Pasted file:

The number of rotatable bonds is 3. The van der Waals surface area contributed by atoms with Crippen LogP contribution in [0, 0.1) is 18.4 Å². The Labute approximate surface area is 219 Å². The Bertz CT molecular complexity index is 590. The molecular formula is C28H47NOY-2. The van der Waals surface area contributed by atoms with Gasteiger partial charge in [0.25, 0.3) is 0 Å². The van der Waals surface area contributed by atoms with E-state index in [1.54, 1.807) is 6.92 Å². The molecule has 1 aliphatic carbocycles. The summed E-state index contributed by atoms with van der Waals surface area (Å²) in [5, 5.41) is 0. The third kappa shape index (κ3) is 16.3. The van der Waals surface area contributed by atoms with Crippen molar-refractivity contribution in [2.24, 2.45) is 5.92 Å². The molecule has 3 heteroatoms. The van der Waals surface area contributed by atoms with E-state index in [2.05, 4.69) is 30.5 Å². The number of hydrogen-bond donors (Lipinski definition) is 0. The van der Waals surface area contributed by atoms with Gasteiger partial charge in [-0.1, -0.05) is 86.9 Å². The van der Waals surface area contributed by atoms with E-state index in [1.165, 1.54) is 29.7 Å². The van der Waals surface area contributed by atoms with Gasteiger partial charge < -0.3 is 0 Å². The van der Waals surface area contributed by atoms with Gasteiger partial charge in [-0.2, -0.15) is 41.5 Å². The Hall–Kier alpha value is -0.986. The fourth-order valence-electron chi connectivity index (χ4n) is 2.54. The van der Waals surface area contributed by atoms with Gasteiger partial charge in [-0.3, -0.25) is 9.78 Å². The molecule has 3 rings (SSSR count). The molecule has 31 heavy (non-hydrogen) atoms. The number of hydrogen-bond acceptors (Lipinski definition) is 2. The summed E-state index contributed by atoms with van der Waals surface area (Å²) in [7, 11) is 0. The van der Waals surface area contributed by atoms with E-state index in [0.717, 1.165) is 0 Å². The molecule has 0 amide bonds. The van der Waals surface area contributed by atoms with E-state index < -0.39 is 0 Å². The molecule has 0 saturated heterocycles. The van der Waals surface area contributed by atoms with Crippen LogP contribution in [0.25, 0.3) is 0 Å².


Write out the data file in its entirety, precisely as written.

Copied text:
The number of rotatable bonds is 3. The van der Waals surface area contributed by atoms with Crippen LogP contribution in [0, 0.1) is 18.4 Å². The Labute approximate surface area is 219 Å². The Bertz CT molecular complexity index is 590. The molecular formula is C28H47NOY-2. The van der Waals surface area contributed by atoms with Gasteiger partial charge in [0.25, 0.3) is 0 Å². The van der Waals surface area contributed by atoms with E-state index in [1.54, 1.807) is 6.92 Å². The molecule has 1 aliphatic carbocycles. The summed E-state index contributed by atoms with van der Waals surface area (Å²) in [5, 5.41) is 0. The third kappa shape index (κ3) is 16.3. The van der Waals surface area contributed by atoms with Crippen molar-refractivity contribution in [2.24, 2.45) is 5.92 Å². The molecule has 3 heteroatoms. The van der Waals surface area contributed by atoms with E-state index in [2.05, 4.69) is 30.5 Å². The number of hydrogen-bond donors (Lipinski definition) is 0. The van der Waals surface area contributed by atoms with Gasteiger partial charge in [-0.1, -0.05) is 86.9 Å². The van der Waals surface area contributed by atoms with E-state index in [1.165, 1.54) is 29.7 Å². The van der Waals surface area contributed by atoms with Gasteiger partial charge < -0.3 is 0 Å². The van der Waals surface area contributed by atoms with Gasteiger partial charge in [-0.2, -0.15) is 41.5 Å². The Hall–Kier alpha value is -0.986. The fourth-order valence-electron chi connectivity index (χ4n) is 2.54. The van der Waals surface area contributed by atoms with Gasteiger partial charge in [-0.3, -0.25) is 9.78 Å². The molecule has 3 rings (SSSR count). The molecule has 31 heavy (non-hydrogen) atoms. The number of hydrogen-bond acceptors (Lipinski definition) is 2. The summed E-state index contributed by atoms with van der Waals surface area (Å²) in [7, 11) is 0. The van der Waals surface area contributed by atoms with E-state index in [0.717, 1.165) is 0 Å². The molecule has 0 amide bonds. The van der Waals surface area contributed by atoms with E-state index < -0.39 is 0 Å². The molecule has 0 saturated heterocycles. The van der Waals surface area contributed by atoms with Crippen LogP contribution in [0.25, 0.3) is 0 Å².